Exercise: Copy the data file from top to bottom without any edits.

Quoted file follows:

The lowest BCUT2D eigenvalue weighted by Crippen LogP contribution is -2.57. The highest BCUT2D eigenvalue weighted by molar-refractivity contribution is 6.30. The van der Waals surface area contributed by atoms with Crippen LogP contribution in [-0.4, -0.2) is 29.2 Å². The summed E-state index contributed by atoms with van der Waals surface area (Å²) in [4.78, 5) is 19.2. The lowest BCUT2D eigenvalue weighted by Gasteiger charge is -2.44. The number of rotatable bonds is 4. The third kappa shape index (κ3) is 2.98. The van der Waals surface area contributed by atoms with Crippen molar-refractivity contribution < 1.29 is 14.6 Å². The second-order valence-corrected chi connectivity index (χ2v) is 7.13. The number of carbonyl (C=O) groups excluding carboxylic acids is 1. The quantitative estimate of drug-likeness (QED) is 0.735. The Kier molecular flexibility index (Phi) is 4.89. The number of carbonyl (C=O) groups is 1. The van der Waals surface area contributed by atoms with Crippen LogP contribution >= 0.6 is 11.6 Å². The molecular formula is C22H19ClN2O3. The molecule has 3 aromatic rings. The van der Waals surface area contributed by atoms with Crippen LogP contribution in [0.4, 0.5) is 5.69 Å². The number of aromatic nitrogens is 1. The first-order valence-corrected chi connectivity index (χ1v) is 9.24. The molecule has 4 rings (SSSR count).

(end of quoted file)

The lowest BCUT2D eigenvalue weighted by Crippen LogP contribution is -2.57. The highest BCUT2D eigenvalue weighted by molar-refractivity contribution is 6.30. The van der Waals surface area contributed by atoms with Crippen LogP contribution in [-0.4, -0.2) is 29.2 Å². The summed E-state index contributed by atoms with van der Waals surface area (Å²) in [4.78, 5) is 19.2. The lowest BCUT2D eigenvalue weighted by Gasteiger charge is -2.44. The number of rotatable bonds is 4. The third kappa shape index (κ3) is 2.98. The van der Waals surface area contributed by atoms with Crippen molar-refractivity contribution < 1.29 is 14.6 Å². The second-order valence-corrected chi connectivity index (χ2v) is 7.13. The number of carbonyl (C=O) groups excluding carboxylic acids is 1. The quantitative estimate of drug-likeness (QED) is 0.735. The Kier molecular flexibility index (Phi) is 4.89. The number of carbonyl (C=O) groups is 1. The van der Waals surface area contributed by atoms with Crippen LogP contribution >= 0.6 is 11.6 Å². The molecular formula is C22H19ClN2O3. The molecule has 3 aromatic rings. The van der Waals surface area contributed by atoms with Crippen LogP contribution in [0.4, 0.5) is 5.69 Å². The number of aromatic nitrogens is 1. The first-order valence-corrected chi connectivity index (χ1v) is 9.24. The molecule has 4 rings (SSSR count).